Monday, September 27, 2021

Chic are a proof of my theory-stance-contention that the best disco is the the disco that made the charts

there is a logic to the syndrome of "the best stuff crossed over and became pop"

for what are the premises on which disco is based, its metric?

Good beat, good groove

Strong vocal performance

Great melody

Cool shiny production

Those happen to be exactly the same premises on which successful pop music is based - a beat you a dance to, a tune you can sing along to it, a certain conventional idea of vocal power, bright slick shiny production, well played etc

up to a certain point, you can say that disco-ness is poptasticness

so underground disco means simply not known by that many people, means not that successful on its own terms

Underground disco cultists are very similar to the Northern Soul thing

The Northern Soul people liked Motown-type music. But Motown they considered “commercial” – meaning, simply that ordinary kids knew about it cos it had been in the charts. So they formed a whole cut around either Motown releases that had not been hits (cos they weren’t quite good enough)  and then the Motown-wannabes, of which they were droves. And there was so much of this second-division, solid uptempo soul made then that they could sustain a whole culture based on it, and never play the Four Tops or Martha and the Vandellas or the Supremes.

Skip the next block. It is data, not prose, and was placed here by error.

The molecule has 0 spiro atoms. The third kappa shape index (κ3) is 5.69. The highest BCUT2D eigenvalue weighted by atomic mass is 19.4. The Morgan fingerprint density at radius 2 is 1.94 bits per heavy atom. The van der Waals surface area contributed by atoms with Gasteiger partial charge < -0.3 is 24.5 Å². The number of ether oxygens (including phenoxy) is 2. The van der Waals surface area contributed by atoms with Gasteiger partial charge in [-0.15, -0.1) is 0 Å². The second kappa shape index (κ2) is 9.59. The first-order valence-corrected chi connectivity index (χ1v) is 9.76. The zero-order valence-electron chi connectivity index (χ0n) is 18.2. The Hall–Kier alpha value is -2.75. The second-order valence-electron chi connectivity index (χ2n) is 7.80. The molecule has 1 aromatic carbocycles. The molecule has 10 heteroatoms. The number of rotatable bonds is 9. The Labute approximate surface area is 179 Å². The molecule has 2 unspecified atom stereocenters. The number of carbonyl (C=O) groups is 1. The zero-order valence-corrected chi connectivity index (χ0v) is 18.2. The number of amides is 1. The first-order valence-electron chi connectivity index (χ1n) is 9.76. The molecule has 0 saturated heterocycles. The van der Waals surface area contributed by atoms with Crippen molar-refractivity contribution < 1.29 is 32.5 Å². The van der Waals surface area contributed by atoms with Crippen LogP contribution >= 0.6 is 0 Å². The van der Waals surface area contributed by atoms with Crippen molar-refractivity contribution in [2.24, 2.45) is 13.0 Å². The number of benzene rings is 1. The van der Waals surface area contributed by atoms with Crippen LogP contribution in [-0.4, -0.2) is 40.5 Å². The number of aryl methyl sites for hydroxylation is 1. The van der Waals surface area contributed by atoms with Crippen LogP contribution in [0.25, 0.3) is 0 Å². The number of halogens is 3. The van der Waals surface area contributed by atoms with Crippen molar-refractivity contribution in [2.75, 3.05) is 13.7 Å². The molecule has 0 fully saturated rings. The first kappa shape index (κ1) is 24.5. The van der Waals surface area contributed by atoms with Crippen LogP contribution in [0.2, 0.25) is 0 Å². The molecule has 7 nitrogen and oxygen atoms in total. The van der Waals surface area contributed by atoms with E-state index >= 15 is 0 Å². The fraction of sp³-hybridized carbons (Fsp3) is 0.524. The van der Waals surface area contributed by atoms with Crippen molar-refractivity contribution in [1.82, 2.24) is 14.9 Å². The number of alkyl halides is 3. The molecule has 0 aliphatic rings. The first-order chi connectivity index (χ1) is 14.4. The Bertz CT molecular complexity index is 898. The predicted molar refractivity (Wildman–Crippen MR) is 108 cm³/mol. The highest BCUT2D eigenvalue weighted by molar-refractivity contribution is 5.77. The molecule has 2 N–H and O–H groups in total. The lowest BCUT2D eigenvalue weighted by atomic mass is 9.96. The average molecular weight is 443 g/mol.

Eventually they moved into the third-rate and the overtly substandard.

You get the same thing with garage punk of the Sixties – which I was really into and I went pretty deep into the second-rate zone, cos I loved that particular energy and set of noises and vocal aggression

But the best stuff  - objectively - was either the British groups who inspired the garage punks or those one-hit wonders like Count Five with ‘psychotic reactions’